Mid-Atlantic
A “ghost forest” in eastern North Carolina bears the signs of saltwater intrusion associated with rising sea levels. Photo: Mark Hibbs

NC’s Next Sea Level Rise Study to Eye 2100

The next five-year update to the state’s 2010 sea level rise assessment report will look all the way out to 2100, the science advisory panel to the state Coastal Resources Commission decided during its Oct. 18 meeting.

The CRC Science Panel’s  2010 North Carolina Sea Level Rise Assessment Report, which included sea level rise projections to 2100, was updated in 2015 but commission members in place at the time limited the panel’s scope to a 30-year rolling time table.

The 2010 report was a synthesis of then available data on sea level rise on the state’s coast. It also provided recommendations, at the request of the CRC, regarding how much sea level rise to plan for by 2100. The conclusion for that report was “that a rise of 1 meter (39 inches) be adopted as the amount of anticipated rise by 2100, for policy development and planning purposes.” The panel also recommended that the report be updated every five years to stay current with the latest science.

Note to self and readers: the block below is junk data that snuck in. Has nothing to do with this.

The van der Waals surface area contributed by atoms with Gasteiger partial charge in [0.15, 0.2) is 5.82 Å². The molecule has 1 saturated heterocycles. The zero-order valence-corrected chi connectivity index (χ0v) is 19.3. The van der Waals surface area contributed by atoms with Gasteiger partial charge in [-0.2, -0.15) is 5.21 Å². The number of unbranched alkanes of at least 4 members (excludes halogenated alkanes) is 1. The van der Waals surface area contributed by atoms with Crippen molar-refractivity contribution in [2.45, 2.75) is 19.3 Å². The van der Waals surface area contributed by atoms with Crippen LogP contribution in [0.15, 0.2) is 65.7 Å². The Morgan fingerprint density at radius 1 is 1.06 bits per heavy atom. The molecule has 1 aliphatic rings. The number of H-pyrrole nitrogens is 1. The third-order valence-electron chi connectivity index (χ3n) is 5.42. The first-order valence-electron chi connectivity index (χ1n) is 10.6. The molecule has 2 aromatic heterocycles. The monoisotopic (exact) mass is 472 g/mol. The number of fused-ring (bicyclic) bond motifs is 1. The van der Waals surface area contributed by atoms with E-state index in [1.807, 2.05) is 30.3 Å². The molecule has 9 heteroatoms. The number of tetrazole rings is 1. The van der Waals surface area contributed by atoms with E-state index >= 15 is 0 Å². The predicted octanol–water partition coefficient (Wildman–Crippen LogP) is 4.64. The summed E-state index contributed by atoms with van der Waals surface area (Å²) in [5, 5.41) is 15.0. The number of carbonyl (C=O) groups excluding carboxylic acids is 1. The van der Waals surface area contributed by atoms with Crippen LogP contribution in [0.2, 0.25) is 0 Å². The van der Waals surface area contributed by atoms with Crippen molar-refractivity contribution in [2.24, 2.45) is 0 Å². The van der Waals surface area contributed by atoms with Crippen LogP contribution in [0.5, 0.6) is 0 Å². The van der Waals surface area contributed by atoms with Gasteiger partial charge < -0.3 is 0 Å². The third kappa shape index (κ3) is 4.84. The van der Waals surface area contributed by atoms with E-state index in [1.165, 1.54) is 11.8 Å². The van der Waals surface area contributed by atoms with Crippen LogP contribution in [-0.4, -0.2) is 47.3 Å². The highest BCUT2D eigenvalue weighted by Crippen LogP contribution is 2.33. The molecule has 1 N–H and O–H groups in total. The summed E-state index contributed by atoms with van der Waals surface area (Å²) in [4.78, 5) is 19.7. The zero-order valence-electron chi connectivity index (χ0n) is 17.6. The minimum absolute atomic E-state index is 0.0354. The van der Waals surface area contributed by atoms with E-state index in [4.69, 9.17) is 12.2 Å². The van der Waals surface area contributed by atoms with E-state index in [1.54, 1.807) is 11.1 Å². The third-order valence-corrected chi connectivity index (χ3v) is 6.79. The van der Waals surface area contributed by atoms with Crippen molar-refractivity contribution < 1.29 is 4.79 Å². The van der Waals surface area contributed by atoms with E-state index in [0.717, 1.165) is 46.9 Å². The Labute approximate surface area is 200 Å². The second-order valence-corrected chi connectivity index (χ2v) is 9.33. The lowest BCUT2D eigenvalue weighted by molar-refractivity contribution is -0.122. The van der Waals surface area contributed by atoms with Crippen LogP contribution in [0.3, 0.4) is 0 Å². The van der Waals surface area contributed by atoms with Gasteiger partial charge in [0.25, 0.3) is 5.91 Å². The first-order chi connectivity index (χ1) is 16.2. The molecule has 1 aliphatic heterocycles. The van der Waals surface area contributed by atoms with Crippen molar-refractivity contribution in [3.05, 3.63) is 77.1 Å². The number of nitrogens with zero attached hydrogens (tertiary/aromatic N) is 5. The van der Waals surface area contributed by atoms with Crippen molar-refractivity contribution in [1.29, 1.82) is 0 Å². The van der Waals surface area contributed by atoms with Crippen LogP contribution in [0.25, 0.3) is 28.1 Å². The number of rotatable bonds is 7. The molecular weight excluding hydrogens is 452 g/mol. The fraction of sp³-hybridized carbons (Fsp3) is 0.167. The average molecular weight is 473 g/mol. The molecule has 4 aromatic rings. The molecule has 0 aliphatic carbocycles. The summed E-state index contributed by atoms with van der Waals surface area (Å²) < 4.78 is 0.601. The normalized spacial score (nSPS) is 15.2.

The report was met with scorn by a North Carolina economic group, ultimately leading to Session Law 2012-202, House Bill 819, which gave guidelines to the sea level rise report’s 2015 update and also included that the CRC and DCM “shall not define rates of sea-level change for regulatory purposes prior to July 1, 2016.” North Carolina faced national criticism as a result, with many news sources saying that the state had outlawed science.

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